The nutritional values of products
Milk Street Radio received the following question from Brendan Heinichen in California:
“My question is about the nutritional values of products. For example, the can of cooked chicken and tuna has high sodium content, is that including that soaking liquid? So is it reduced once I drain that away? Also, bacon, is that calorie and fat content including that grease that’s left over after it’s cooked?”
We reached out to Helen Rasmussen, PhD, RD, of the Jean Mayer USDA Human Nutrition Research Center on Aging at Tufts University for an answer. Here's what she said:
“1. Regarding sodium levels of canned goods: does rinsing the contents affect sodium amounts?
Yes. In a research study done at the Nutrient Data Laboratory at the USDA’s Beltsville Human Nutrition Research Center, canned foods were drained for 2 minutes into a sieve, they were rinsed with 3.5 liters of tap water and allowed to drain for an additional 2 minutes. The results showed that draining and rinsing reduced canned foods can reduce the sodium content ranging from 9 to 23%. Caveat: rinsing may decrease vitamin C.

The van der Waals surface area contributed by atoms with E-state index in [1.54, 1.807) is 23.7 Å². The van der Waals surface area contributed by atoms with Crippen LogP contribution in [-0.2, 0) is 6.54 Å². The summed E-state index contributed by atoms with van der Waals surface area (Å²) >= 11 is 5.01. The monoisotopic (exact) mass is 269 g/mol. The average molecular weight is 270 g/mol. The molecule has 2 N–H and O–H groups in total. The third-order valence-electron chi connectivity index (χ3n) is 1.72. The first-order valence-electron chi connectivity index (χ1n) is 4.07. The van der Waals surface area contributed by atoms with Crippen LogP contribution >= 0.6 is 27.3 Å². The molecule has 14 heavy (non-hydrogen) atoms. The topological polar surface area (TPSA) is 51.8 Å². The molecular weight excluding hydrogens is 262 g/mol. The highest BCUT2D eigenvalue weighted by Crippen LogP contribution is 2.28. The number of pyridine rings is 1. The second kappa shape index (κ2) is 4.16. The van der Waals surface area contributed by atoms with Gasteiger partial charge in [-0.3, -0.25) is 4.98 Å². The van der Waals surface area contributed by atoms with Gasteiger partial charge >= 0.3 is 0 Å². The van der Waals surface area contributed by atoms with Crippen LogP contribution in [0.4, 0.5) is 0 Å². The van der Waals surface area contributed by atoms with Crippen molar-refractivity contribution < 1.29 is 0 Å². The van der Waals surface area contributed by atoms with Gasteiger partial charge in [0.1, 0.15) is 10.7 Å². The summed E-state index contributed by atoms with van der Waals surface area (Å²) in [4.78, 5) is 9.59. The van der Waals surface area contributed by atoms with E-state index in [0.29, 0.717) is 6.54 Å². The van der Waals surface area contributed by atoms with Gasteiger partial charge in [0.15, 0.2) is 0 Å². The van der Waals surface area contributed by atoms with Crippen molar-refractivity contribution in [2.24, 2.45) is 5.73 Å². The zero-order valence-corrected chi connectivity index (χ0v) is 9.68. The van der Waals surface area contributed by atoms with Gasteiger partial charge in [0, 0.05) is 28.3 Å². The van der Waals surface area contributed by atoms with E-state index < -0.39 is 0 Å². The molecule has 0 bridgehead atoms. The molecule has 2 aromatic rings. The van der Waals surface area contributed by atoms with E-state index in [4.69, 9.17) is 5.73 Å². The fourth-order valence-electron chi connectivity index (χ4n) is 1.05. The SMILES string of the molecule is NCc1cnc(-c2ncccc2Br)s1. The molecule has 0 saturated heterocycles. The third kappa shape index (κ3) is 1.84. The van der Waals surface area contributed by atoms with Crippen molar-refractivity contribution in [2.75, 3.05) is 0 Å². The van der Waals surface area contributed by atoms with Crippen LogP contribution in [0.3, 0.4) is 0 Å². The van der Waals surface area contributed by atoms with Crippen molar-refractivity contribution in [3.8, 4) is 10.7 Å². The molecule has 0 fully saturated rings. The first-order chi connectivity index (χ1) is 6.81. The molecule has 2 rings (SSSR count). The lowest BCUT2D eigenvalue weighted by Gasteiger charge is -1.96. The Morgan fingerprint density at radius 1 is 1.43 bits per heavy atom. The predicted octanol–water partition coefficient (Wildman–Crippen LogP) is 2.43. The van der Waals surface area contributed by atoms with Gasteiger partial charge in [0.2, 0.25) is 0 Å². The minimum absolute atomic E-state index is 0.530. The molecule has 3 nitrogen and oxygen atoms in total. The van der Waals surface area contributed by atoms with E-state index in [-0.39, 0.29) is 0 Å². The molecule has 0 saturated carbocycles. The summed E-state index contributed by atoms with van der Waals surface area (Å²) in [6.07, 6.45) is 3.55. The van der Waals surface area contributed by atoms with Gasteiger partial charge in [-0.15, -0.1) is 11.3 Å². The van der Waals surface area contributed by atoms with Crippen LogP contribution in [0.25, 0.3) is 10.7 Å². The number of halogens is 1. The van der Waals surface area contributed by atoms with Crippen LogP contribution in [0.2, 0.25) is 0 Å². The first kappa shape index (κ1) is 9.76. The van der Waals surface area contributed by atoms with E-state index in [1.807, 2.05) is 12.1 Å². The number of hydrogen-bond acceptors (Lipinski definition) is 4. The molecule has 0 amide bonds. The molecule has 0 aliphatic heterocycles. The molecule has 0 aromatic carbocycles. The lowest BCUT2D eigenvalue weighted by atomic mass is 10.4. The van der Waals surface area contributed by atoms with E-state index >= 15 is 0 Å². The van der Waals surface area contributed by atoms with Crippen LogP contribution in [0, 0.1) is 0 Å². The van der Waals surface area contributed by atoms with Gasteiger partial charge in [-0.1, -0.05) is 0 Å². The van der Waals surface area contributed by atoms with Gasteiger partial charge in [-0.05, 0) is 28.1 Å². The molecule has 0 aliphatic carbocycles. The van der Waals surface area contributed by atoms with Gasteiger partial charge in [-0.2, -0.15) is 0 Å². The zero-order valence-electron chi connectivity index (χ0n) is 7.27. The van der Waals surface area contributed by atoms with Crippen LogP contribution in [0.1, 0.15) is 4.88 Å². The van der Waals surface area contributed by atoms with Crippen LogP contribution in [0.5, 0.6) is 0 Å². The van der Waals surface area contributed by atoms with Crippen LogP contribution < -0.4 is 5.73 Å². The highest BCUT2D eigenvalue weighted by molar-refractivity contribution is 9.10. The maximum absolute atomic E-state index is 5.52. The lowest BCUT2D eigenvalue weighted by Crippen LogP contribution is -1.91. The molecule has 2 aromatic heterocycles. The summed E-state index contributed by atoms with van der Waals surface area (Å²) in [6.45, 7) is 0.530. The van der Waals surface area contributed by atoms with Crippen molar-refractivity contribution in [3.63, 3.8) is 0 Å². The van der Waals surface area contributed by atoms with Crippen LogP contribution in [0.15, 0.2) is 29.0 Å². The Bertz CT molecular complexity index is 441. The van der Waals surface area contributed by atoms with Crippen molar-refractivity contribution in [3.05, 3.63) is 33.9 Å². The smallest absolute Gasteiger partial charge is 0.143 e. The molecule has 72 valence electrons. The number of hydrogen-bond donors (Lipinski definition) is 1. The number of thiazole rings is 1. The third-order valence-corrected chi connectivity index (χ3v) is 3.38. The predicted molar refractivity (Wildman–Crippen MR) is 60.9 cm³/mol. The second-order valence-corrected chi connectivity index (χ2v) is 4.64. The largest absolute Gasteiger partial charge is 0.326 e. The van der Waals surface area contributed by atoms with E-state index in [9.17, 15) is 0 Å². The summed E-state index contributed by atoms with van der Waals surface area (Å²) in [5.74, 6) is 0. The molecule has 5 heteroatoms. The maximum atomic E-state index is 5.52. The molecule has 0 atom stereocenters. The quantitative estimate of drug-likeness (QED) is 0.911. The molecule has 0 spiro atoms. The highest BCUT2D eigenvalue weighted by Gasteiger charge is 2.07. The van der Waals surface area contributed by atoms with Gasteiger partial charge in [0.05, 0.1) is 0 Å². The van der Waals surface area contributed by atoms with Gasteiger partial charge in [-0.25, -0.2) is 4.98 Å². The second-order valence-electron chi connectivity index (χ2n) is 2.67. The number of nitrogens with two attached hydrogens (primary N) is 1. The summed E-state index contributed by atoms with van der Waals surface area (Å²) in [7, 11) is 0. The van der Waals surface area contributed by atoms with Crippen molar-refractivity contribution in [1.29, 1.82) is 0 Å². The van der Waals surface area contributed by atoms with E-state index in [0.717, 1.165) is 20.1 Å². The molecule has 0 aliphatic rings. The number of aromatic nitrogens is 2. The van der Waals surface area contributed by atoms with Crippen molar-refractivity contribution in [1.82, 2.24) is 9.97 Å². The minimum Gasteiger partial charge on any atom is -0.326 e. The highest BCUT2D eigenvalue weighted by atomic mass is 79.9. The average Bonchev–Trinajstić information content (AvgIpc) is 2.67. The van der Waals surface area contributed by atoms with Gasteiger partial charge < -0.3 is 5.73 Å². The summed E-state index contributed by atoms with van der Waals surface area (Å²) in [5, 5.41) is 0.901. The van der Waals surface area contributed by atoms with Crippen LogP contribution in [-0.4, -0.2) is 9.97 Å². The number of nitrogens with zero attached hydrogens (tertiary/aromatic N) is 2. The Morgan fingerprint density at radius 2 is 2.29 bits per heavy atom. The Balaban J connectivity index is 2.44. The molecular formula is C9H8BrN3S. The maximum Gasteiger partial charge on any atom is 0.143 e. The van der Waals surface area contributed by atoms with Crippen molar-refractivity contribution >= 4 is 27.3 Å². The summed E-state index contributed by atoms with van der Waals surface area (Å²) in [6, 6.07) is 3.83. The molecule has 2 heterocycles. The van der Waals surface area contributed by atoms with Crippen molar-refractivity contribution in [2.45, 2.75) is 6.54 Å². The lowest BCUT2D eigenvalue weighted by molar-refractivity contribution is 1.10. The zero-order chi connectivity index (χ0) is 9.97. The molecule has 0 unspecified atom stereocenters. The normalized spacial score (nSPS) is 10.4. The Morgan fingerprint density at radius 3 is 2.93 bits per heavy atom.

Haytowitz, D.B. Effect of draining and rinsing on the sodium and water soluble vitamin content of canned vegetables. Nutrient Data Laboratory, Beltsville HNRC, Beltsville, MD.
2. Re the fat and sodium content listed on bacon packages–does this change after cooking it?
The cut used to make bacon comes from the side, or belly, of the pig. When it is cured, and smoked, it becomes bacon. Curing generally involves a salty brine. Reading the ingredient list of a package of cured bacon will give the consumer an idea of the amount of sodium in the curing process of the bacon. On one such product it states: “bacon cured with water, salt, sodium phosphate, sodium erythrobate, sodium nitrate.” The package reports 380 milligrams of sodium, and 4 grams of saturated fat.
Comparing 3 slices of raw, cured bacon versus 3 slices of broiled, pan-fried bacon gives the following difference:
Raw bacon: weight: 68 grams, 21.5 gm water, 466 milligrams sodium, 39.1 grams of fat.
Broiled bacon: weight 19.0 grams, 2.5 gm water, 303 milligrams sodium, and 9.4 grams of fat.
Cooking bacon and discarding the fat will reduce the fat and sodium amount (“bacon grease”) that were ingredients in the curing brine.
USDA National Nutrient Database for Standard Reference Release 1 April 2018”